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2014-07-31 at 16:08

100 years of play

By Leith Dunick,
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THUNDER BAY -- Danielle Buckler loves to play.

The 11-year-old says it’s a lot better than lazing around doing nothing

On Thursday she helped the City of Thunder Bay celebrate 100 years of playgrounds, joining dozens of other children at Fort William Stadium, a fun-filled event full of games and activities designed to let kids be kids.

“I like it because you stay active instead of sitting around at home, playing on your iPods and stuff. It keeps you active and keeps you going,” said Danielle, whose favourite outdoor activity this summer is dodge ball.

Meghan Mazzuca, who takes part in the city’s free playground programs, said play is all a part of growing up.

“You get to learn new experiences and games and if you don’t know the games you get to learn it,” the 10-year-old  said. “And you get to run around be active and be healthy. You make a lot of new friends and the leaders are all nice.”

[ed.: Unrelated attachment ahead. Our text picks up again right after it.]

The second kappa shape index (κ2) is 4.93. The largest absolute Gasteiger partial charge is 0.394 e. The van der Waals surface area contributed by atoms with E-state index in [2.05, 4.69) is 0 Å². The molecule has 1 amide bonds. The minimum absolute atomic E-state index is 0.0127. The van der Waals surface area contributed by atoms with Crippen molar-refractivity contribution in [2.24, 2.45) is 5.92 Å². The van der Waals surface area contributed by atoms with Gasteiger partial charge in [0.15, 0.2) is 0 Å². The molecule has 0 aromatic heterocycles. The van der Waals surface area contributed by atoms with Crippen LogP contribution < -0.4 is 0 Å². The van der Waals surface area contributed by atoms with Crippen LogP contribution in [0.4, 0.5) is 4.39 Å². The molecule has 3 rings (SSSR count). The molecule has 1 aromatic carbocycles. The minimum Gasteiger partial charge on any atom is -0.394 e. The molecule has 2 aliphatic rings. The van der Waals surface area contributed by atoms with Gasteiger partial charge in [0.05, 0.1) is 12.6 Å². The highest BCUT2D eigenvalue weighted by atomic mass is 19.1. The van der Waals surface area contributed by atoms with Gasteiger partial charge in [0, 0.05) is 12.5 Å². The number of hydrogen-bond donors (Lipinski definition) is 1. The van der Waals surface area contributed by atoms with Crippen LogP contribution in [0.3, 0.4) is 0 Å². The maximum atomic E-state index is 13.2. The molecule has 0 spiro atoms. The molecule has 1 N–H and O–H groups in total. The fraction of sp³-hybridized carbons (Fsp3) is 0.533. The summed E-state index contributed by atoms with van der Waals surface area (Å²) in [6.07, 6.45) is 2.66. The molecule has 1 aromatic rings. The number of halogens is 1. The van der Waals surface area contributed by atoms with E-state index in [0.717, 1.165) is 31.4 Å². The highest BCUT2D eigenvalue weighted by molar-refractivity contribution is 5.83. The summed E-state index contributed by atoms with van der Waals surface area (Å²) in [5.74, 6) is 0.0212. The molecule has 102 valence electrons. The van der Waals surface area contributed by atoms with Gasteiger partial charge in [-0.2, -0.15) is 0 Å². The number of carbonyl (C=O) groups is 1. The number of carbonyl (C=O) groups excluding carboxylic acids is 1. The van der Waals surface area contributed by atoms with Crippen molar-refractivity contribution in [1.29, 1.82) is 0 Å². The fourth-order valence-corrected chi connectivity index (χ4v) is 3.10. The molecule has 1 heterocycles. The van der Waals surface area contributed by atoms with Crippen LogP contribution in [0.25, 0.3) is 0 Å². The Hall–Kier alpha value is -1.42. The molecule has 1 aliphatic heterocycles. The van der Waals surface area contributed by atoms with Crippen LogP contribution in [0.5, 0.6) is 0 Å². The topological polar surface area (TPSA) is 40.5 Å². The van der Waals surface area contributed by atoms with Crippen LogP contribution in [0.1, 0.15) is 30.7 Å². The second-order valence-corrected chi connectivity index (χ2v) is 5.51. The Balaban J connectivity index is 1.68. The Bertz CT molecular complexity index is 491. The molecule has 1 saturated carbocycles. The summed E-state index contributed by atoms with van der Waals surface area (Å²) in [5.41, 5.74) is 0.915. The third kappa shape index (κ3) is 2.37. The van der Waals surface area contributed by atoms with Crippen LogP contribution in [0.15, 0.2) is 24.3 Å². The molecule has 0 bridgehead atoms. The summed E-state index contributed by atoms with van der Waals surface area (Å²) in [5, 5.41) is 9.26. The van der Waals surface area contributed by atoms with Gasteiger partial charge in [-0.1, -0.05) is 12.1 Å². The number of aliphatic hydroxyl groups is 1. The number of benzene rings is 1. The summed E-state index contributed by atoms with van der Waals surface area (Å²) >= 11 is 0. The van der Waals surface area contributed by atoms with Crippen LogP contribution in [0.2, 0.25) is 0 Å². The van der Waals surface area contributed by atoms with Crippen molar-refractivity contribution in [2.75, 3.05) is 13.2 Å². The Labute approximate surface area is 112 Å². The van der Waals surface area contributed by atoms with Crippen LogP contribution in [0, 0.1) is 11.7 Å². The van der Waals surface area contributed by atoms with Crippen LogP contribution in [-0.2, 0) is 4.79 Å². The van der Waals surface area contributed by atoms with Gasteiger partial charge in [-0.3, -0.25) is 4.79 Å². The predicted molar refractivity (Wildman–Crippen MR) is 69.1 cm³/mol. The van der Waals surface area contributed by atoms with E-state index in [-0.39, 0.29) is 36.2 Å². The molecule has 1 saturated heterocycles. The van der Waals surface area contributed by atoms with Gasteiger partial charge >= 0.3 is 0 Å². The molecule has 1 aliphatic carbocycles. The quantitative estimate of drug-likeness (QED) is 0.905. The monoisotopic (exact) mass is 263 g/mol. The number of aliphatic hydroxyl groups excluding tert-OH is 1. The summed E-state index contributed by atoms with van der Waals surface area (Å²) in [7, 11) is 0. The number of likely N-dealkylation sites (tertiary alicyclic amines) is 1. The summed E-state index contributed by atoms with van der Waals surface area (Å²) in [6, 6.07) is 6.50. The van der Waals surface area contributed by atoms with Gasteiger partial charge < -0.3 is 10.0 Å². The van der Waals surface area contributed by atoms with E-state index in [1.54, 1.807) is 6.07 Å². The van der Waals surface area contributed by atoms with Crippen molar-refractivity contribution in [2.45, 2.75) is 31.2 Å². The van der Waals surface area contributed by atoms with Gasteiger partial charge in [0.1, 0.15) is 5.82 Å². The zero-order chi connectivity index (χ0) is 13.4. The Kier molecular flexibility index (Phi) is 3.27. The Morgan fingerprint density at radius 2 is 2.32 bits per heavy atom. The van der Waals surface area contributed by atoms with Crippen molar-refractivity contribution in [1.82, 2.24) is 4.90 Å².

For 10-year-old Keagan Jones couldn’t agree more.

“I like playing at playgrounds because it keeps you active and you get to play fun games and meet new people,” the youngster said.

A century ago, when Thunder Bay was split in two, the cities of Fort William and Port Arthur began playground programs in earnest, with five sites.

Today there are 14, with activities to suit most children, regardless of interests.

Steve Thome, the city’s program supervisor for children and youth, said the nature of play hasn’t changed over the past 100 years.

Kids love to have fun, he said, and it all comes down to the foundation of play.

It’s not easy competing with technology, but it can be done, he said of the drop-in program.
“It’s a great gap for the kids of this city to be able to participate in,” he said.

Mayor Keith Hobbs, who said he liked playing soccer and baseball when he was young, earlier this year declared 2014 the Year of Play in Thunder Bay.

He said anything that helps children grow as people is worth supporting in his mind.

“They help keep our children safe and out of trouble and it’s a good initiative,” Hobbs said.

The playground programs are open to children aged five to 12.

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